Sandy May Drive Subway Rats onto NYC Streets

From apartment building basements, to swamps, to forests, rats manage to find ways to cope in a wide range of conditions and habitats on Earth. (Image credit: Heiko Kiera | Shutterstock)

New Yorkers may see an unwanted group of refugees in the wake of Hurricane Sandy — the rats that live in the city's subway tunnels.

As of Noon on Tuesday (Oct. 30), seven subway tunnels under the East River had flooded due to Hurricane Sandy, and many of the other subterranean lairs the seemingly invincible creatures inhabit were also inundated. That may push the rodent survivors of the deluge onto the New York streets.

"Most of the rats that are living there will actually drown," said Herwig Leirs, a rodentologist at the University of Antwerp in Belgium.

While rats can swim or float for up to four days, they may get trapped without air in small pipes and crannies as they seek higher ground, Leirs told LiveScience.

The rushing water will also work against them.

"Rats will be carried away by the current and won't be strong enough to swim to the surface and breathe, or they'll be pushed to grates, they will get stuck there and they won't be strong enough to swim against the current," he said. [Photos of Sandy's Aftermath]

Baby rats will perish unless their mothers can carry them to safety, wrote Robert M. Corrigan, a rodentologist who works with the city of New York on its pest problem, in an email. Even those who survive the flooding will be doomed unless they can find a safe shelter with lots of food, he said.

If the water is pumped out quickly, many rats will remain underground. The floodwaters likely brought a bonanza of garbage for vermin to feast on in the underground tunnels, Leirs said.

But if water lingers underground for several days, subway rats may pop up aboveground, Leirs said. And the deserted, debris-strewn streets of New York will provide ample food and shelter for the lucky few that survived, he added.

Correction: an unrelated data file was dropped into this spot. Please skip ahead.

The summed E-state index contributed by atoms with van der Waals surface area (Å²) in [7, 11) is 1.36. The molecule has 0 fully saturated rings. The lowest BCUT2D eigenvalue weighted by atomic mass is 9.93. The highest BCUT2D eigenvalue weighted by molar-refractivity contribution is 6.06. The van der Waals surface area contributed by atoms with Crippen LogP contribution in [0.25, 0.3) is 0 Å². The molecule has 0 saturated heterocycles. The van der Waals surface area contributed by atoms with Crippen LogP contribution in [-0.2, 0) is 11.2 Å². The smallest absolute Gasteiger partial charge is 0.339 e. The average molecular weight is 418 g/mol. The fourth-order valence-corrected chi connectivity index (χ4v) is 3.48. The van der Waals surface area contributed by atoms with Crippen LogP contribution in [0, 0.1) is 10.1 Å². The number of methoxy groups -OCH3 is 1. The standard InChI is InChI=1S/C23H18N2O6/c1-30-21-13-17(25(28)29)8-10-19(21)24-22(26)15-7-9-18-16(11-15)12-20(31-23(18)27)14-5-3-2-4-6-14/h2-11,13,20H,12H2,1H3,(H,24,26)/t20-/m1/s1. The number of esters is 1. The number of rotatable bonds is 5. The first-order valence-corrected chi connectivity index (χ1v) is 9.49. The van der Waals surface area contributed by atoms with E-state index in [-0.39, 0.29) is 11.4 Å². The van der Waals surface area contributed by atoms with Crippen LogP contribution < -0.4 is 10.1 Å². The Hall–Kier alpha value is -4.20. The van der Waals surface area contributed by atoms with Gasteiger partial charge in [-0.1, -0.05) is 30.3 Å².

"At least for the first few days, you will expect that rats will be a bit more bold," Leirs said.

Rodents hit a similar trashy jackpot in New Orleans after Hurricane Katrina swept through in 2005, bringing plenty of garbage and shelter in empty buildings, according to news reports. Hurricane Isaac, however, washed ashore tens of thousands of dead "swamp rats," whose rotting corpses presented quite a health hazard in Mississippi. [Gallery: Swamp Rats Die en Masse After Isaac]

Some 28 million rats have been reported to lurk in the dark, wet subway tunnels of New York City, though official numbers are hard to come by. Whether these rats, post-flooding, pose a human health risk will depend on how quickly water above ground evaporates and how quickly subway crews can clean out the tunnels.

Rats can carry leptospirosis, a bacterial infection that causes fever, nausea and occasionally meningitis. If rats urinate in stagnant pools of water, people with open wounds who come in contact with the water could become infected, Leirs said.

Repair crews may encounter a gory sight when reentering the tunnels: Tons of dead rats, Leirs said. But with the city's debris swept underground, that may be the least of their concerns.

"I am sure they will find much more gruesome things than some dead rats," Leirs said.

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Tia Ghose
Managing Editor

Tia is the managing editor and was previously a senior writer for Live Science. Her work has appeared in Scientific American, and other outlets. She holds a master's degree in bioengineering from the University of Washington, a graduate certificate in science writing from UC Santa Cruz and a bachelor's degree in mechanical engineering from the University of Texas at Austin. Tia was part of a team at the Milwaukee Journal Sentinel that published the Empty Cradles series on preterm births, which won multiple awards, including the 2012 Casey Medal for Meritorious Journalism.